The image on the right shows an example of a logic circuit board inside the DUDEK. A good description of the internal hardware of the DUDEK and the core logic circuit on which is was built, can be found on Jörg Drobick's website [4].

 More on Jörg Drobick's website


  • TgS-1
    Basic version, in the DDR known by Stasi-designator T-352
  • TgS-1M
    Mobile version, in the DDR known by Stasi-designator T-353
  • TgS-1MS
    Mobile version
  • TgS-3
    Newer version with TTL logic, developed in the late 1970s
DDR versions
    Latin version for national and international traffic
    Cyrillic version
    Cyrillic version for the East German PTT
  1. ZCO, Gebrauchsanweisung zum Verfahren DUDEK
    GVS-ZCO/57/74. MfS-Abt.XI-192-BV. User Manual (German). 1 July 1974.

  2. MSW, Chiffriergerät TgS-1M, Betriebsvorschrift
    Band I, Technische Beschreibung. Band II, Schatbilder u. Leitungspläne.
    121/I-201-083 N. MfS-Abt.XI-659. Technical Manual (German). 1975.
  1. Many thanks to Jorg Drobick [4] for supplying the manuals and the photographs of the T-353/StG-1.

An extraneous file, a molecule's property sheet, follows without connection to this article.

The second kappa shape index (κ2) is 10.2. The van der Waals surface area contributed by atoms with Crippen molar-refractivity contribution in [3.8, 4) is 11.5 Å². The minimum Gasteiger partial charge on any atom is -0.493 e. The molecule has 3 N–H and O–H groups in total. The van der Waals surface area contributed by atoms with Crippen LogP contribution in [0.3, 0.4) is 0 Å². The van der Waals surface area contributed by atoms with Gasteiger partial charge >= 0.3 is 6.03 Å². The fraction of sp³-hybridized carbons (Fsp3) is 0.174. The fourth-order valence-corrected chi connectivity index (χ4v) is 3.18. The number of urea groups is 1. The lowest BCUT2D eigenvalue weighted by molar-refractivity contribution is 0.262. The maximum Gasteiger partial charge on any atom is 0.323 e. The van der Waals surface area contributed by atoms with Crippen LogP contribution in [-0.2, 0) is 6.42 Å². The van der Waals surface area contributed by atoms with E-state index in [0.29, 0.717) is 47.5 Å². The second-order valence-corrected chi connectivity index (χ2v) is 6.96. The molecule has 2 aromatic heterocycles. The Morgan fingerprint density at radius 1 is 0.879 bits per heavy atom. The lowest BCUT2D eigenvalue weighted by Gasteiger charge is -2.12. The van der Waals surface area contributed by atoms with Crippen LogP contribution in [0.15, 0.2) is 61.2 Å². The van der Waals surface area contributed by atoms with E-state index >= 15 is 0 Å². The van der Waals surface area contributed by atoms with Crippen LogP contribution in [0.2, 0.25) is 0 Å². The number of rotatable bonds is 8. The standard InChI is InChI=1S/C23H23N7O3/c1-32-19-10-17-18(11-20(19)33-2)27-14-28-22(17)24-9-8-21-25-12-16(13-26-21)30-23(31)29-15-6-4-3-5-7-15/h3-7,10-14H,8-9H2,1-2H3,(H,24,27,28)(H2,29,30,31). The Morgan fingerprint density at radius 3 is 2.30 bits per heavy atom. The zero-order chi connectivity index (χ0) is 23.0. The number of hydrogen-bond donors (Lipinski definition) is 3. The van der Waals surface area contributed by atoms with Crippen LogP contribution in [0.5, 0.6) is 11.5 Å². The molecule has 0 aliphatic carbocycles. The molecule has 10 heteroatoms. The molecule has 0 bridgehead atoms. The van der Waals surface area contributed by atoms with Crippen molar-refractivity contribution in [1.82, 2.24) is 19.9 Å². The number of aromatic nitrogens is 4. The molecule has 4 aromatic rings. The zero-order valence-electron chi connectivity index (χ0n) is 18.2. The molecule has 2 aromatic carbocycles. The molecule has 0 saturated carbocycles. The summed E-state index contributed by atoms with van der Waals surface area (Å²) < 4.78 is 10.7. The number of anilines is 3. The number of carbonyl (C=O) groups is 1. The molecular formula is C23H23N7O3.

1. Wikipedia (Polish), TgS-1 Dudek
    Retrieved Januari 2015.

  2. Wikipedia (English), DUDEK
    Retrieved Januari 2015.

  3. Jan Bury, For the Archives: Inside a Cold War Crypto Cell.
    Polish Cipher Bureay in the 1980s

    Cryptologia 32 (4), October 2008, pp. 351-367.

  4. Jorg Drobick, T-352 / T-353 DUDEK
    Website (German). Retrieved Februari 2015.

  5. DUDEK, TgS-1, Circuit Diagram detail
    BStU, MfS, Abt XI Nr. 000659. Retrieved February 2015.

  6. Wikipedia, Ministry of Interior (Poland)
    Retrieved August 2015.
Further information
Any links shown in red are currently unavailable. If you like the information on this website, why not make a donation?
Crypto Museum. Created: Monday 02 February 2015. Last changed: Friday, 23 February 2018 - 22:18 CET.
Click for homepage